Saturday, October 19, 2013

Wolfschildren (Wolfskinder)
















WOLFSCHILDREN (Wolfskinder)        B     
Germany  (90 mi)  2013  ‘Scope  d:  Rick Ostermann      Website

Unlike most war stories, this one actually takes place after the war is over, in 1946-47 when orphaned German children separated from their families attempted to make arduous journeys through Russian occupied territory across Poland into Lithuania in hopes that distant relatives or friends might take them in.  Written by the director, the story is inspired by true events occurring within his own family, where many who successfully traveled to Lithuania were secretly forced to work for farmers in exchange for food.  While it’s unfortunate the film comes on the heels of Cate Shortland’s Lore (2012), an exquisite film that probes more deeply into the question of the heavily stigmatized psychological shame of German defeat, it should also be pointed out that some 12 to 14 million German people living in German occupied territories during the war had to be transported back to Germany, becoming the largest transfer of any population in modern European history.  It was this group, mostly women and children, which were the most severely mistreated before they were ultimately transported back to Germany.  Thousands died in forced labor camps, millions died of hunger and deprivation, while as many as 2 million women and girls were raped by members of the Soviet Red Army, some as many as 60 or 70 times.  Ostermann’s film, on the other hand, bears some similarity to Charles Laughton’s The Night of the Hunter (1955), told almost exclusively through a collective children’s point of view, having to make their way through a military occupation where they were continually forced to outrun and escape from uniformed men with rifles and guns, while also lingering in those quiet moments lying in the high grass, or next to a tranquil lake, where in contrast to terror and fear, the pastoral beauty evokes a transcendent harmony or peace.  

14-year old Hans (Levin Liam) and his 9-year old younger brother Fritz (Patrick Lorenczat) are forced to repeat their names in front of their mother moments before she dies of starvation, a reminder of who they are, insisting they don’t forget as she sends them on a harrowing journey to a Lithuanian farm where they once stayed.  Also she makes Hans promise to take care of his younger brother to insure they don’t get separated, where at night he reads out of geography book an original description of what appears to be the initial discovery of the Galapagos Islands, describing how different species of turtles can be traced back to specific islands, where this peaceful narration of natural harmony is interspersed between signs of death and deprivation.  Almost immediately, under attack from Red Army gunfire, the brothers get separated attempting to cross a river, where Hans ends up with a young girl his own age, the overly maternal Christel (Helena Phil), and two younger kids under her care.  While they flee to safety, Hans is tormented by losing his brother, but in no time that guilt is replaced by hunger, thirst, and exhaustion, where they’re forced to travel off road as much as possible, which slows down their pace to a near crawl.  When one of the younger kids gets bitten by a dog and needs medical care, they have no choice but to entrust him into the care of the local adults that do pass by on the road.  He’s soon replaced by another kid Paul (Til-Niklas Theinert) wearing no shoes, with Hans carrying him on his back for most of the duration, looking after him much as he would his own brother.  These small uprooted groups of wandering children were called wolf children.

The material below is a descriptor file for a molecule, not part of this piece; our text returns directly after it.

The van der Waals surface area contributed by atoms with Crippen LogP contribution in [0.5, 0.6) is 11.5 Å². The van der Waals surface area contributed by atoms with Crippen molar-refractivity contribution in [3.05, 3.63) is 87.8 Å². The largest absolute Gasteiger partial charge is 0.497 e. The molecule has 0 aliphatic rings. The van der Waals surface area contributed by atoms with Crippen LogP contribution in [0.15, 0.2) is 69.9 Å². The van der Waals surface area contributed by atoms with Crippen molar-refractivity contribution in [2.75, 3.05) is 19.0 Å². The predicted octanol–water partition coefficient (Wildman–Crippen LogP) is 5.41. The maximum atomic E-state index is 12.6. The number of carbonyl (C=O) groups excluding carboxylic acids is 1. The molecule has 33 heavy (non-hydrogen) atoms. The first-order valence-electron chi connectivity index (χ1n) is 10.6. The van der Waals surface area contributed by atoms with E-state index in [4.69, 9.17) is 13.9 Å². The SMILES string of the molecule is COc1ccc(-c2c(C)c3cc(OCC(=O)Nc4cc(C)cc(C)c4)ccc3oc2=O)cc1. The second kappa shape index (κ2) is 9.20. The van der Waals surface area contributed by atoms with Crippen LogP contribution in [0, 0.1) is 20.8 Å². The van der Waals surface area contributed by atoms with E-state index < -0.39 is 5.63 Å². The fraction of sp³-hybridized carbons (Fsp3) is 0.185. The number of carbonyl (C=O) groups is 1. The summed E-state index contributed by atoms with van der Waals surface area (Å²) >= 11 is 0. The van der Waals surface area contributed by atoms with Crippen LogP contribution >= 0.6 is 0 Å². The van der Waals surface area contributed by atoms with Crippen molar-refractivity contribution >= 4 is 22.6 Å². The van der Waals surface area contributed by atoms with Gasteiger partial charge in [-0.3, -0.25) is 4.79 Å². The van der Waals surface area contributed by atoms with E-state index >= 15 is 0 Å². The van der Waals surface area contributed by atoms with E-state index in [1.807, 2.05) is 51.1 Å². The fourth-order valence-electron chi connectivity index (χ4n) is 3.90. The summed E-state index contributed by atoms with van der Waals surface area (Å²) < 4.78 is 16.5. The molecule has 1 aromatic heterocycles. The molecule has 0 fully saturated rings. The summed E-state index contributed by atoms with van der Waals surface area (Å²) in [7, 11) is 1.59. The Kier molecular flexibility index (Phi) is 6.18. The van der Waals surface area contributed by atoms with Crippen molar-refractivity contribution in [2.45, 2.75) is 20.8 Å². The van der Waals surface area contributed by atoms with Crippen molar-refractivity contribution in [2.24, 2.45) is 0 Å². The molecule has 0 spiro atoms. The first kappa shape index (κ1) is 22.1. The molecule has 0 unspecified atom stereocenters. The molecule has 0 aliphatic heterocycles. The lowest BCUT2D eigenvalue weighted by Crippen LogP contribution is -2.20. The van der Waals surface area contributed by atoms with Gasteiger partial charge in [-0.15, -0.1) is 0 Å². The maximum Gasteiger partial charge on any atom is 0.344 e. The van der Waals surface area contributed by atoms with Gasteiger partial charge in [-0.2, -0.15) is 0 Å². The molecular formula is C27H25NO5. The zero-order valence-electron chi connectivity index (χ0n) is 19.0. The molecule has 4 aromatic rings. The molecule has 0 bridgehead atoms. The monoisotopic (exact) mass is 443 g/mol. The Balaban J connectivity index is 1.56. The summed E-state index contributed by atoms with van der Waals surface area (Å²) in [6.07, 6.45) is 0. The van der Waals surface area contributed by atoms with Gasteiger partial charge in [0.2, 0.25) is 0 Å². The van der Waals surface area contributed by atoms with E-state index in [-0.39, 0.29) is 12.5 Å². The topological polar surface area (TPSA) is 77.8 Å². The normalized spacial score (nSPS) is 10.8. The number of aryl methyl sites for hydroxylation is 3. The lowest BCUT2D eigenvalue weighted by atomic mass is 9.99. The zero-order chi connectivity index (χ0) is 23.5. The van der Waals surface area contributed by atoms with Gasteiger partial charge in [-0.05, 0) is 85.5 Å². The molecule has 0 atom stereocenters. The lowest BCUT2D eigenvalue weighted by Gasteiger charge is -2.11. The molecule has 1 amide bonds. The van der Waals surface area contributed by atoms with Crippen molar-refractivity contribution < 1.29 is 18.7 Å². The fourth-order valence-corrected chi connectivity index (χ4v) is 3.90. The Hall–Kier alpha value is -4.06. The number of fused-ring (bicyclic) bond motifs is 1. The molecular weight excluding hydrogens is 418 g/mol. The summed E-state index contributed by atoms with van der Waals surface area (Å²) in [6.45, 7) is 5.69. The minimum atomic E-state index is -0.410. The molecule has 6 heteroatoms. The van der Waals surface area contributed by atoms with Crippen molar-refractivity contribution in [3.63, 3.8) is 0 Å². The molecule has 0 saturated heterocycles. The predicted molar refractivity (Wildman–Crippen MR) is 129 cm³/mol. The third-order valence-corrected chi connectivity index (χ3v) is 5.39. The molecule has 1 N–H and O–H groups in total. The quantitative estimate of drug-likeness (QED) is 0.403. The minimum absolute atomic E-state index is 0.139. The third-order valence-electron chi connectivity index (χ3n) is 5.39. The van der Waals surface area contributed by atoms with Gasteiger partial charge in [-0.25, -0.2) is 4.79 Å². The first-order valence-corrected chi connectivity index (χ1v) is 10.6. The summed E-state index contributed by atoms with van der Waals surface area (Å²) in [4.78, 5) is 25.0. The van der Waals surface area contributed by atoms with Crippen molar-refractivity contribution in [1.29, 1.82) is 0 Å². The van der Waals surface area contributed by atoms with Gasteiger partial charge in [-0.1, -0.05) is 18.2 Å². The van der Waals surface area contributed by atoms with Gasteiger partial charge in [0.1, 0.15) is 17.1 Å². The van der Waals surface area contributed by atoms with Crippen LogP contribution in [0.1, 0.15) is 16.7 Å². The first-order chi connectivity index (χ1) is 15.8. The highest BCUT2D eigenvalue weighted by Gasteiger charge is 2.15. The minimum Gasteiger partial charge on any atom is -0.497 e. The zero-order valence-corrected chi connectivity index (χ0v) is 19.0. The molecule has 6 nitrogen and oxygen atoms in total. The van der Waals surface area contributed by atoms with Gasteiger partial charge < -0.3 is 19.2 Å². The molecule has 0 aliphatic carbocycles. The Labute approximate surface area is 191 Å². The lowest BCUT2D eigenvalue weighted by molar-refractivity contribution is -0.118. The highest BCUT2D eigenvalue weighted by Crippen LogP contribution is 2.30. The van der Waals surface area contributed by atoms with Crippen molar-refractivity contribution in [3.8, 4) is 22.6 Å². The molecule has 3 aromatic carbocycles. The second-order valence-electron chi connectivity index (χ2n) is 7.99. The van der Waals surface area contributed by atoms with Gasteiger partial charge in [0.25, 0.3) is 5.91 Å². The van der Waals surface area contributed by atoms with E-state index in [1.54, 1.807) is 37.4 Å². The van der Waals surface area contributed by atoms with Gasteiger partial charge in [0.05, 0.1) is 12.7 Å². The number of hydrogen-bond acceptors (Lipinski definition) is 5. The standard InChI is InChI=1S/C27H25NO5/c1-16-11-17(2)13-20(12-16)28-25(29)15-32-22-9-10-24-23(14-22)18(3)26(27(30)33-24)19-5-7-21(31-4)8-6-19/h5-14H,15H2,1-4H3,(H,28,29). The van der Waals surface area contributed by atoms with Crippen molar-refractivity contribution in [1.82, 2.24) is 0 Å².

There is no sense of time on this journey, as months and even years may pass, but what’s eerie is how the accumulated numbers slowly diminish, where kids like Fritz often disappear without a trace, getting killed, sick, kidnapped by the army, or simply disappear mysteriously, where the group can’t linger behind and figure it out, but must push ahead.  One other observation is how kindly adults help these kids out, though some may extract a form of payment in return, such as taking a child’s doll away from them in exchange for food or safety.  But the grim reality is a nightmarish odyssey of brutality, starvation, and death, where these kids repeatedly witness traces of the dead, the theft and slaughter of a farmer’s livestock, and the brutalizing of women, where Christel’s maternal generosity soon becomes laced with a paranoiac fear, where every man becomes a threat to her.  Intermixed with the child horrors are solitary moments of quiet and peace, where the cinematography by Leah Striker reflects the kind of world Hans reads about in his book, where he curiously observes frogs, lizards, and grasshoppers along the way, while moments later he’s racing for safety.  The continually changing environment offers new challenges, where the kids are surprisingly resilient and adaptive, and often choose to disappear with a helpful adult, while the others stay together.  In the end, however, Hans ends up fending off dangers on his own, where he’s not the same kid that set out on this journey, but he’s alive.  Given the amount of time the kids wander through dense woodland forest, there’s a mythical element of the inherent danger of Hansel and Gretel, especially every time they come upon a home where some new evil seems to await them in this often beautiful but overly dour recollection of postwar atrocities.

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